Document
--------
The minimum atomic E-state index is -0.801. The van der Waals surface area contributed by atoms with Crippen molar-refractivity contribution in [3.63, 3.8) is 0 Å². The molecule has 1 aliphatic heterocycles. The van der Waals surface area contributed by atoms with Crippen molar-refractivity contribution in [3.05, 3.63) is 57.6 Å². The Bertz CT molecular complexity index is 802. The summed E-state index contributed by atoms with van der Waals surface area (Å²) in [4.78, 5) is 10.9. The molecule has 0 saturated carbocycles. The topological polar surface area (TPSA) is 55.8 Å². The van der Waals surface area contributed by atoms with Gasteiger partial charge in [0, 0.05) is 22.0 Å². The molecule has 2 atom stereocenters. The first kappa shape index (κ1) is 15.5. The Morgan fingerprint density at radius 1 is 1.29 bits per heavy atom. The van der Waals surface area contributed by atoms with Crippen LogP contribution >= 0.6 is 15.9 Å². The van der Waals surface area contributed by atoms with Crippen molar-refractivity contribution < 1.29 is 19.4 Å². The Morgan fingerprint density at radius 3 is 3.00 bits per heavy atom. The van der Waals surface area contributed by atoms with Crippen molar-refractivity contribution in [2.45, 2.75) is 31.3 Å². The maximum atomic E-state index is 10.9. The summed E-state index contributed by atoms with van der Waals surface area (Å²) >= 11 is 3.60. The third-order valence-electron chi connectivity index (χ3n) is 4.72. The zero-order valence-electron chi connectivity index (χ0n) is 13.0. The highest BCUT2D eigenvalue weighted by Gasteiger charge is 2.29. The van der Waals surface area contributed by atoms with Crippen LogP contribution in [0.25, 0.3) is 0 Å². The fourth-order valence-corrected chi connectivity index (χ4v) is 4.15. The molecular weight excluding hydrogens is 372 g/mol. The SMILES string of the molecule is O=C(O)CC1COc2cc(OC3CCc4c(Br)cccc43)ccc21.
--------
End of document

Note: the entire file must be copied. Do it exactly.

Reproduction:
The minimum atomic E-state index is -0.801. The van der Waals surface area contributed by atoms with Crippen molar-refractivity contribution in [3.63, 3.8) is 0 Å². The molecule has 1 aliphatic heterocycles. The van der Waals surface area contributed by atoms with Crippen molar-refractivity contribution in [3.05, 3.63) is 57.6 Å². The Bertz CT molecular complexity index is 802. The summed E-state index contributed by atoms with van der Waals surface area (Å²) in [4.78, 5) is 10.9. The molecule has 0 saturated carbocycles. The topological polar surface area (TPSA) is 55.8 Å². The van der Waals surface area contributed by atoms with Gasteiger partial charge in [0, 0.05) is 22.0 Å². The molecule has 2 atom stereocenters. The first kappa shape index (κ1) is 15.5. The Morgan fingerprint density at radius 1 is 1.29 bits per heavy atom. The van der Waals surface area contributed by atoms with Crippen LogP contribution >= 0.6 is 15.9 Å². The van der Waals surface area contributed by atoms with Crippen molar-refractivity contribution < 1.29 is 19.4 Å². The Morgan fingerprint density at radius 3 is 3.00 bits per heavy atom. The van der Waals surface area contributed by atoms with Crippen molar-refractivity contribution in [2.45, 2.75) is 31.3 Å². The maximum atomic E-state index is 10.9. The summed E-state index contributed by atoms with van der Waals surface area (Å²) >= 11 is 3.60. The third-order valence-electron chi connectivity index (χ3n) is 4.72. The zero-order valence-electron chi connectivity index (χ0n) is 13.0. The highest BCUT2D eigenvalue weighted by Gasteiger charge is 2.29. The van der Waals surface area contributed by atoms with Crippen LogP contribution in [0.25, 0.3) is 0 Å². The fourth-order valence-corrected chi connectivity index (χ4v) is 4.15. The molecular weight excluding hydrogens is 372 g/mol. The SMILES string of the molecule is O=C(O)CC1COc2cc(OC3CCc4c(Br)cccc43)ccc21.